When Apple launched the Apple TV 4K streaming box and first announced support for 4K and HDR in the iTunes movie store back in 2017, it had managed to sign up most major studios. But there was one holdout in terms of offering its catalog in UltraHD: Disney.
For three years, users in Apple’s ecosystem had to settle for 1080p HD to watch, say, the Marvel movies or Pixar animated films. Today, it looks like that’s changing in the United States, Canada, and the United Kingdom. A plethora of Disney-made films inclusive of numerous Marvel, Star Wars, Pixar, and Walt Disney Studios animated films are available in Apple’s storefront in both 4K and Dolby Vision HDR. They also support Dolby Atmos audio.
Examples include Star Wars: Rise of Skywalker and Thor Ragnarok.
Not all films are included yet, though Disney and Apple may still be in the process of rolling them out. Also, users are reporting that this does not seem to retroactively apply to prior purchases. When Apple first introduced 4K HDR content on its store, it gathered praise for ensuring that all upgrades of existing content from HD to 4K applied fully to users’ libraries. It’s unclear whether that’s because Disney has made itself exempt from that policy, or if it’s just a temporary situation until the rollout is complete.
For a long time, the only way to get 4K HDR Disney films was through the niche Vudu service, but that changed with the launch of Disney+. The films that are appearing in 4K HDR on Apple’s storefront were already streaming as such on Disney+, which launched last November, less than two weeks after Apple’s own Apple TV+ (which is loaded with 4K HDR content).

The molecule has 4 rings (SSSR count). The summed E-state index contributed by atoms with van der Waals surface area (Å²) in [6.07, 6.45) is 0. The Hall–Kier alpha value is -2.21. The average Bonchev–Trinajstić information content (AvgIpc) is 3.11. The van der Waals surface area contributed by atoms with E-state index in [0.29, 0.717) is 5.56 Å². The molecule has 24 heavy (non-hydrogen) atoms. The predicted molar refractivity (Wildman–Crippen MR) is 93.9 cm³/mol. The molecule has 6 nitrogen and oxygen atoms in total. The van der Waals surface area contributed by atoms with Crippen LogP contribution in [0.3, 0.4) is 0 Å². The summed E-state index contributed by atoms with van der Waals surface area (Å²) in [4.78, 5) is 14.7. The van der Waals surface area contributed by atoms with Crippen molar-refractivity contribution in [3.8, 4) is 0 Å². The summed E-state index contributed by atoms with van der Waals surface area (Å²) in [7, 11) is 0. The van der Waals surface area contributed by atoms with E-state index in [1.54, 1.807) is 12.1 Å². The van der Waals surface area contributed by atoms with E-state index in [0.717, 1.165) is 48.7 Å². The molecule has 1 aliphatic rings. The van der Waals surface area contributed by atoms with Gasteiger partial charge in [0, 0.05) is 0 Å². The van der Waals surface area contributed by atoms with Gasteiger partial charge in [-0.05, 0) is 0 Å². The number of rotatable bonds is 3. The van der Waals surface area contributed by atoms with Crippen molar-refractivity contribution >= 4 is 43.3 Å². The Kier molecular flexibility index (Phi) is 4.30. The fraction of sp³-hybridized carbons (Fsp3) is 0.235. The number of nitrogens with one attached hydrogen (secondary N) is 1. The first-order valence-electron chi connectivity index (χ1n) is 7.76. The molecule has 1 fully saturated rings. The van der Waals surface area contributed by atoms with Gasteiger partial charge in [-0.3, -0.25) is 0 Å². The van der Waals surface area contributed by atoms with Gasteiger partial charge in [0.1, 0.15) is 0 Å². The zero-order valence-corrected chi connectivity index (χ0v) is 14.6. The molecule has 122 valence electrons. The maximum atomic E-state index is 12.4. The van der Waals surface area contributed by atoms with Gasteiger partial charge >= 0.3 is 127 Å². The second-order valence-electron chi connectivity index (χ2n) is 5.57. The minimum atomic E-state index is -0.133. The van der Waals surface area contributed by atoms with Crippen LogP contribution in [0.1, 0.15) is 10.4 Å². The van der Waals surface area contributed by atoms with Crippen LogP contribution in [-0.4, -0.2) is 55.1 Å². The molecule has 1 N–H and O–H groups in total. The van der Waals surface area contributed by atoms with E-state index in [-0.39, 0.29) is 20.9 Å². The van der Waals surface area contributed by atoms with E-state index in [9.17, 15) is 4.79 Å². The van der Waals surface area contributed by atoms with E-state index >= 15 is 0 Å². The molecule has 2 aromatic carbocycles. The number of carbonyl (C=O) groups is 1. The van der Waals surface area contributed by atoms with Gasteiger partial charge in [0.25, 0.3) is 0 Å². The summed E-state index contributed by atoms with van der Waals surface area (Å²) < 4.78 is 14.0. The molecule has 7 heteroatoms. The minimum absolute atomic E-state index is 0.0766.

That said, iTunes/Apple TV+ has been shown to offer a higher bitrate than Disney+, so videophiles may opt to buy or rent these movies from Apple rather than watch them on Disney+ for that extra quality edge—that is, if they aren’t such purists that they insist on UltraHD Blu-rays where possible.
This year is seeing a lot of movement on 4K support for Apple devices. The Apple TV 4K just finally added support for 4K YouTube videos, with the caveat that 4K videos don’t play in HDR or at any frame rate higher than 60fps. And Apple made changes in macOS Big Sur to enable 4K and HDR content in Safari on Netflix and other websites.